After diverging for two months, both Wholesale Price Index (WPI)-based inflation and its Consumer Price Index (CPI) counterpart rose in September. From here, inflation could see downward pressure in both the indices, though some economists expect CPI-based inflation to remain high for a few more months.
In September, wholesale inflation was 6.46 per cent, while retail inflation was 9.84 per cent. The simultaneous rise in WPI- and CPI-based inflation in September can be explained by the lag effect of rising food prices on consumer prices. “Consumer price inflation is correcting the huge gap we had witnessed in food items at retail and wholesale levels in the previous months,” said Soumya Kanti Ghosh, chief economist at State Bank of India.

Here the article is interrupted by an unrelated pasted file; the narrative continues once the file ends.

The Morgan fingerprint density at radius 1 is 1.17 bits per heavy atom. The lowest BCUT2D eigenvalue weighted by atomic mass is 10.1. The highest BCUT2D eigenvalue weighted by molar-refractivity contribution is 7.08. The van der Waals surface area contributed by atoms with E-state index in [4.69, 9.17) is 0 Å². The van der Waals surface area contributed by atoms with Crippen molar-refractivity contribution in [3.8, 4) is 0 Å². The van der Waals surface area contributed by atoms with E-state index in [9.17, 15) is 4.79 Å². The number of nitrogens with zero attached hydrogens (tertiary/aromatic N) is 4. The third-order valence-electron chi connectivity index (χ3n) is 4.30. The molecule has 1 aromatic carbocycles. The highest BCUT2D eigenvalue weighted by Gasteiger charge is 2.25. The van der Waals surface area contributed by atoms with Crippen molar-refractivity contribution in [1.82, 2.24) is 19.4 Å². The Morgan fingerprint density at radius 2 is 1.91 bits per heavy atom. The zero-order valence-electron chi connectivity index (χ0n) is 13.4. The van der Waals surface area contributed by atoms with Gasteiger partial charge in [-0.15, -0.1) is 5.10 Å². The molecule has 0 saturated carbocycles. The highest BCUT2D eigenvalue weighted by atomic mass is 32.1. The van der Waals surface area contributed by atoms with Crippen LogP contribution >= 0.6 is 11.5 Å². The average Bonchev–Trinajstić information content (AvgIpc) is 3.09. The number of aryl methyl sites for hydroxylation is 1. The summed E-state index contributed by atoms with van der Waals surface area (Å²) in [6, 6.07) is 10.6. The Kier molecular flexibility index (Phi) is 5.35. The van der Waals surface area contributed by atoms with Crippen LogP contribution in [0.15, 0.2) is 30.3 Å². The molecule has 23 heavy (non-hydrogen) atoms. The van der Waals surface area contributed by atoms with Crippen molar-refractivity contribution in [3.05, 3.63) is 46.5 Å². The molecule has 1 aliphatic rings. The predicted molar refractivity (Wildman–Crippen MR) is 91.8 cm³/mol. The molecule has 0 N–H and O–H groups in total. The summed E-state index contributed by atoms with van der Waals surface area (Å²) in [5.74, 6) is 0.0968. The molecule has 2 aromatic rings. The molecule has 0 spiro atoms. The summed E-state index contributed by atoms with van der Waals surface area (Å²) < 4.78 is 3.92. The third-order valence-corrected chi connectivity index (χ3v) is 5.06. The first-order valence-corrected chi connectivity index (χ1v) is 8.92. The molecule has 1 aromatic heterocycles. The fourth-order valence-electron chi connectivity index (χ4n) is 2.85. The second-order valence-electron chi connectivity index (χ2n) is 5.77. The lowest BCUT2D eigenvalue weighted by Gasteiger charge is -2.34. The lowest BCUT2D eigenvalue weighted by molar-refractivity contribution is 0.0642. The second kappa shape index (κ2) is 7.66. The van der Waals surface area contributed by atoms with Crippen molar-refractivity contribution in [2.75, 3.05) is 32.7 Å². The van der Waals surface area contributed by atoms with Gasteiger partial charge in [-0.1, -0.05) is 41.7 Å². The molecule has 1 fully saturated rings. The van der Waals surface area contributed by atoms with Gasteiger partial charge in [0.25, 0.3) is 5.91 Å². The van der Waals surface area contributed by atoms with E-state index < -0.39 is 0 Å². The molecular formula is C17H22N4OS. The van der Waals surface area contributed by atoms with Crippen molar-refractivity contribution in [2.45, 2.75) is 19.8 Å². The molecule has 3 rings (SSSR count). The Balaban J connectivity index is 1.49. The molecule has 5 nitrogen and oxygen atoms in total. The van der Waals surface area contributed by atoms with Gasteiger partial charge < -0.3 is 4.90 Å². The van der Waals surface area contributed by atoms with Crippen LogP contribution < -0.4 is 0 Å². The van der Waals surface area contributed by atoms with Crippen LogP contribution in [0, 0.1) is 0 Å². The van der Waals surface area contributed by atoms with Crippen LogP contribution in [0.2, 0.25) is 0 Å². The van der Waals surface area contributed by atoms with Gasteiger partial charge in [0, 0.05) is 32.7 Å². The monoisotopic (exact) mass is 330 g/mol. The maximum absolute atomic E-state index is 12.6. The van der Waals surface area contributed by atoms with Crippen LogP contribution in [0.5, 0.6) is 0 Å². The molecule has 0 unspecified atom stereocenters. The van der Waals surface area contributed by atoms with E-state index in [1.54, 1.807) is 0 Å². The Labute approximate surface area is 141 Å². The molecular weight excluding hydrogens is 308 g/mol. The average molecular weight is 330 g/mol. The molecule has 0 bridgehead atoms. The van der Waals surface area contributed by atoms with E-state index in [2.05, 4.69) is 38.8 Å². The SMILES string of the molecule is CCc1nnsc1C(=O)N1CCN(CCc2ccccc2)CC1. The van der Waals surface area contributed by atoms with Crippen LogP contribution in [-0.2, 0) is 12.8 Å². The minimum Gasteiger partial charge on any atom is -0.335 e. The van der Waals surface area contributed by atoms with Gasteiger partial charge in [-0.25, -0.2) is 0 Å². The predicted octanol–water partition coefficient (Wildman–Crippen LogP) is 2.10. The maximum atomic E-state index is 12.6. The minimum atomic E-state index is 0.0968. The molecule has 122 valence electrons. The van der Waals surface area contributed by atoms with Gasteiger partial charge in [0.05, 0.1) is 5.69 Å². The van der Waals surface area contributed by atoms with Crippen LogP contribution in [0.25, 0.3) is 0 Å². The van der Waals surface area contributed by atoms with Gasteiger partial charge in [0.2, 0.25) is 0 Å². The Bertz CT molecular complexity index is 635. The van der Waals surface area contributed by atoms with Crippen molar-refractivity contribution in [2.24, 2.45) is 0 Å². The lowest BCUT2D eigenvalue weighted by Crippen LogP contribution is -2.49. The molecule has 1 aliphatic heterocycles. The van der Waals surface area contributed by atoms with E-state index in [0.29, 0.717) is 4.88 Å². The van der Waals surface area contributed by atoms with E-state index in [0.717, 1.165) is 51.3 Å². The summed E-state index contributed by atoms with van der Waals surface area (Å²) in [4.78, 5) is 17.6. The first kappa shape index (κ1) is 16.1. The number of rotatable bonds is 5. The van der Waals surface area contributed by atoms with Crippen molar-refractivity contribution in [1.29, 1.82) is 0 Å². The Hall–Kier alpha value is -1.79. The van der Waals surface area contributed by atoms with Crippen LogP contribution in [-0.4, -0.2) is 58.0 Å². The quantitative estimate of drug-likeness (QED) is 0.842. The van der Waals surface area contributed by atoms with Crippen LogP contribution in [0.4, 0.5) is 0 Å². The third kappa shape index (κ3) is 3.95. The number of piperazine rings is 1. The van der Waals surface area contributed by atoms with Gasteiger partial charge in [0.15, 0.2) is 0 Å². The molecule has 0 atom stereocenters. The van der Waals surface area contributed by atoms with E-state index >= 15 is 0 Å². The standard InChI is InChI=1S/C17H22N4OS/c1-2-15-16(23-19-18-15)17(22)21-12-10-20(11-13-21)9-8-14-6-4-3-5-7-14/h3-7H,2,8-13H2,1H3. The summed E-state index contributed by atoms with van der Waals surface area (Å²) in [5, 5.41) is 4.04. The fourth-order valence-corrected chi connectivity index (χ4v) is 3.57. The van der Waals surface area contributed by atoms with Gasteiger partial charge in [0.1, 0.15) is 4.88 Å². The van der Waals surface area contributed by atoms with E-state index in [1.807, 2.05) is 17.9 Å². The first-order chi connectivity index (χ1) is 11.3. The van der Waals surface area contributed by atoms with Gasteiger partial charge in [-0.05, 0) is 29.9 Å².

While WPI inflation rose from 5.16 per cent in June to 5.85 per cent in July and further to 6.10 per cent in August, CPI inflation declined from 9.87 per cent to 9.64 per cent and further to 9.52 per cent in these respective months. In May and June, both the indices had moved in the same direction.
CARE Ratings Chief Economist Madan Sabnavis said the divergent trend in July and August could be explained by the fact that retailers couldn’t increase prices at the same rate as wholesellers and, therefore, had to squeeze their margins.
Why then, did the two indices rise in September? Sabnavis said each food item had a different weight on the CPI, and this could be responsible for the trend.
YES Bank chief economist Shubhada Rao said she expected the two indices to diverge again.
While WPI inflation was expected to rise to seven-7.5% by the end of this financial year, its CPI counterpart was likely to fall to eight-8.5 per cent, she added.